President Donald Trump lashed out at former Director of National Intelligence James Clapper on Thursday for lying under oath, but they once shared similar views on what Clapper misled Congress about.
After the president’s rally in Phoenix on Tuesday, Clapper told CNN he questioned Trump’s fitness for the White House.
In turn Trump lashed out on Twitter against Clapper, sarcastically calling him “an authority on Donald Trump.”
James Clapper, who famously got caught lying to Congress, is now an authority on Donald Trump. Will he show you his beautiful letter to me?— Donald J. Trump (@realDonaldTrump) August 24, 2017
Trump also brought up the fact Clapper “famously got caught lying to Congress.”
But the reason why Clapper was found to be misleading Congress was on a subject that Trump supported.
In March of 2013, Clapper was asked by Sen. Ron Wyden during a hearing whether the National Security Agency collected “any type of data at all on millions or hundreds of millions of Americans.”
Clapper responded, "No, sir," but when pressed, said “Not wittingly.”
By June 2013, the Guardian and the Washington Post began revealing in a series of stories how the NSA was collecting metadata and phone records from millions of Americans.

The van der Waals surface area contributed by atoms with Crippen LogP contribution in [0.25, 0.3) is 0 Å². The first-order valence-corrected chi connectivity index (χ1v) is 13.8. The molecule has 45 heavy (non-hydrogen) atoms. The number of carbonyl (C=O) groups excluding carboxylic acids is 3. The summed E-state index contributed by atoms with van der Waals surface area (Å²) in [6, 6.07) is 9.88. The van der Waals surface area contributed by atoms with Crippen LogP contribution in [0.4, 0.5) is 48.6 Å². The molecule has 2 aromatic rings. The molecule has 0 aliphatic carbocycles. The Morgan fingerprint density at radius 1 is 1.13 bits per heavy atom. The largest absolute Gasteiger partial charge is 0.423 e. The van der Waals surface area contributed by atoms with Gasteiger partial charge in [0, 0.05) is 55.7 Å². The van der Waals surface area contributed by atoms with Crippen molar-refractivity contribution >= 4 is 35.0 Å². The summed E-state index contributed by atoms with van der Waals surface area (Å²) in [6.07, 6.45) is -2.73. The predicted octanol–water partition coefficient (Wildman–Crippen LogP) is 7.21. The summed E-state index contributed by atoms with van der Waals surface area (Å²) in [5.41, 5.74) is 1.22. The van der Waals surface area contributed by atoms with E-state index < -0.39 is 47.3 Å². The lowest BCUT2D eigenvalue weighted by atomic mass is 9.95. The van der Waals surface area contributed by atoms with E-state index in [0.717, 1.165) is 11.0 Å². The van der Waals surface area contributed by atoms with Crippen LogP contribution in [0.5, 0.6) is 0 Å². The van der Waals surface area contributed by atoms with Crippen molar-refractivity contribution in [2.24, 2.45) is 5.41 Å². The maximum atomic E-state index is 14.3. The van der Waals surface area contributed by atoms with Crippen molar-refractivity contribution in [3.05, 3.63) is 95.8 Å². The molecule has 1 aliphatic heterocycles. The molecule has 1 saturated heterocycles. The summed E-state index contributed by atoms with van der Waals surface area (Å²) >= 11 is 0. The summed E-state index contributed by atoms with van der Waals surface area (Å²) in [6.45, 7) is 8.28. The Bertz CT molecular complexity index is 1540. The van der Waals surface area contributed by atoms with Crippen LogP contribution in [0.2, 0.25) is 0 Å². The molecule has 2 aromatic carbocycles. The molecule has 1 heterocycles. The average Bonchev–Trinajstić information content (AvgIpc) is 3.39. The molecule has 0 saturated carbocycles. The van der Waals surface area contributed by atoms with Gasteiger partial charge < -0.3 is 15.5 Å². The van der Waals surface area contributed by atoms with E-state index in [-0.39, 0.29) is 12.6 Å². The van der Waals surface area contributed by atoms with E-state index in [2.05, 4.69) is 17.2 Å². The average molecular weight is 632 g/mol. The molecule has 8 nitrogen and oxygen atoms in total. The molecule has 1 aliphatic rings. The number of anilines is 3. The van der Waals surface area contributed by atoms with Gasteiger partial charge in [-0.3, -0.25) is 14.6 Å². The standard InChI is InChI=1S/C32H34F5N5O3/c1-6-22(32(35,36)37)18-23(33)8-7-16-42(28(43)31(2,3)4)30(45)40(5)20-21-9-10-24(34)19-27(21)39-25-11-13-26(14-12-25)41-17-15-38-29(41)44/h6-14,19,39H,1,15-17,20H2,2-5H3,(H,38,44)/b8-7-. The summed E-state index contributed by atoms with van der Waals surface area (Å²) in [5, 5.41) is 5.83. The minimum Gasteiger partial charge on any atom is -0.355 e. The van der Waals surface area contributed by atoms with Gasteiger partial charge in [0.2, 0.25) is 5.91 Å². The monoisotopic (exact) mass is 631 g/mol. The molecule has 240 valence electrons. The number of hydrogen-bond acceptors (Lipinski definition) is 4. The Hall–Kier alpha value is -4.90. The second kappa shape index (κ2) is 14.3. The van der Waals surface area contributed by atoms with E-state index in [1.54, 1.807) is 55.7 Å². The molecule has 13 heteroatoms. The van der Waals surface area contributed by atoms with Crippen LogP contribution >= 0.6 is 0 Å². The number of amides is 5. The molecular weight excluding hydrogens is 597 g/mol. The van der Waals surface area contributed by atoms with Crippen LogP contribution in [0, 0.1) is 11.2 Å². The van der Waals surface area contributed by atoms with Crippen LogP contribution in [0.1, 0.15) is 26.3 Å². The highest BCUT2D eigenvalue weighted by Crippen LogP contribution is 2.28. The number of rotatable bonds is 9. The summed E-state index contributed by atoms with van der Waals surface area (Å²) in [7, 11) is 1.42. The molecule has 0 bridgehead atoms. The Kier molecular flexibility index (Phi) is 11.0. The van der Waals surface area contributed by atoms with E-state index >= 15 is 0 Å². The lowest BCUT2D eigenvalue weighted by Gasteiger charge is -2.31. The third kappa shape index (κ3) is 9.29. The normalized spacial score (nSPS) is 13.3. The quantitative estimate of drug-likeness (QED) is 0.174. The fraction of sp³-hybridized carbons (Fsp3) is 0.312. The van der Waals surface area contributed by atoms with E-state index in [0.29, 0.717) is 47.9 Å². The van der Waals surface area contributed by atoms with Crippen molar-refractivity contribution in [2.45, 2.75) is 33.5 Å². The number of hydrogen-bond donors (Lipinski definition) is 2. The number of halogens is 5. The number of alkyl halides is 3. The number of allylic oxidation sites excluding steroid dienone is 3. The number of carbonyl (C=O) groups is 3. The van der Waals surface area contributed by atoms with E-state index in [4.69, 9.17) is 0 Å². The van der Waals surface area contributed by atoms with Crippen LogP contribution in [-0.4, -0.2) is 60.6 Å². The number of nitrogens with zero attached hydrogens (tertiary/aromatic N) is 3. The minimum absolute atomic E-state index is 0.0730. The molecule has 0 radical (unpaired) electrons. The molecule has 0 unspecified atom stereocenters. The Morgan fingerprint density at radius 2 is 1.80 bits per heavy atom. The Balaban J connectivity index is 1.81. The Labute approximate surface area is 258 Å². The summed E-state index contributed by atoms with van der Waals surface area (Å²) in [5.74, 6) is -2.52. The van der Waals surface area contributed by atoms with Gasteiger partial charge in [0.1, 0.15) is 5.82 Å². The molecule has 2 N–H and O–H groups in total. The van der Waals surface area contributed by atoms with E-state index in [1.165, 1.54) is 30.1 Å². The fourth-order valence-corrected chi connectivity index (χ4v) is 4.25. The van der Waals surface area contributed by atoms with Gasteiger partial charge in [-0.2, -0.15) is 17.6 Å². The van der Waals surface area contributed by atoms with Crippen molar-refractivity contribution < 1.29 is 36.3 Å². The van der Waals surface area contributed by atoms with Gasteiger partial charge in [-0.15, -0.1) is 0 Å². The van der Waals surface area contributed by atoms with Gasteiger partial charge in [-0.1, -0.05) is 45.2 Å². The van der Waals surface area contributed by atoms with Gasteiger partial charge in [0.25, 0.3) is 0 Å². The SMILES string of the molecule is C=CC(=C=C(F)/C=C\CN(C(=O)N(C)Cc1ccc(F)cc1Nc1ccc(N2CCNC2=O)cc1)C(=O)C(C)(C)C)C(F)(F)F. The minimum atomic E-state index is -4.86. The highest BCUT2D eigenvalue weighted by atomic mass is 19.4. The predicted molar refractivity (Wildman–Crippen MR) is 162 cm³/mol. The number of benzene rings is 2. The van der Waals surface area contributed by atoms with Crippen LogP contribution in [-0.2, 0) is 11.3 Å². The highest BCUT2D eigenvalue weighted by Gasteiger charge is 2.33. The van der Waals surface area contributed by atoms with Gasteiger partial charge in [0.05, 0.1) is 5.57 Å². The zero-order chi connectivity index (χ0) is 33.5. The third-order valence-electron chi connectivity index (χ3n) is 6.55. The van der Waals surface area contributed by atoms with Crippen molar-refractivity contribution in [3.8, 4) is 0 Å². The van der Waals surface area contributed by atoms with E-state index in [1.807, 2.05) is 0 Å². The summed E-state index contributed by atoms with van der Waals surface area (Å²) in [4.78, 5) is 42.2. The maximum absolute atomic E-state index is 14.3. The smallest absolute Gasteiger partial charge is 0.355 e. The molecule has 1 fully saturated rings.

The information was revealed by Edward Snowden, who worked for defense contractor Booz Allen Hamilton.
But for many years, like much of his views, Trump’s beliefs about domestic surveillance were mixed when he shared them on Twitter.
Trump seemed to be vocally critical of domestic surveillance programs as a means to criticize then-President Barack Obama.
Why doesn't President Obama call upon the NSA to fix the badly broken website-then they could spy on all of the many cheaters & arrest them!— Donald J. Trump (@realDonaldTrump) October 23, 2013
There are so many blatant lies coming out of the ADMINISTRATION - healthcare, spying, NSA, IRS, brutally killed Americans -WILL IT EVER END?— Donald J. Trump (@realDonaldTrump) October 29, 2013
Trump also used domestic surveillance as a means to bring up one of his favorite conspiracies, Obama’s birth certificate, tweeting, “Isn’t it amazing that the U.S. and NSA can listen to the highly protected phone conversations of world leaders but can’t get O's records!”
Isn't it amazing that the U.S. and NSA can listen to the highly protected phone conversations of world leaders but can't get O's records!— Donald J. Trump (@realDonaldTrump) October 26, 2013
But when it comes to Snowden, Trump lobbed visceral criticism of the leaker.
When one of his followers explained to Trump that Snowden was not a traitor, but revealed important information about “NSA snooping,” Trump replied simply with “Bulls--t.”
In July of 2013 Trump also tweeted that Snowden should “come back home and face justice” and called him “just another wiseguy traitor.”
Snowden, if you’re such a hero then come back home and face justice. In reality, you are just another wiseguy traitor.— Donald J. Trump (@realDonaldTrump) July 2, 2013
In 2014, Trump said that in the past, Snowden’s leaks would have led him to be executed.
Snowden is a spy who has caused great damage to the U.S. A spy in the old days, when our country was respected and strong, would be executed— Donald J. Trump (@realDonaldTrump) April 19, 2014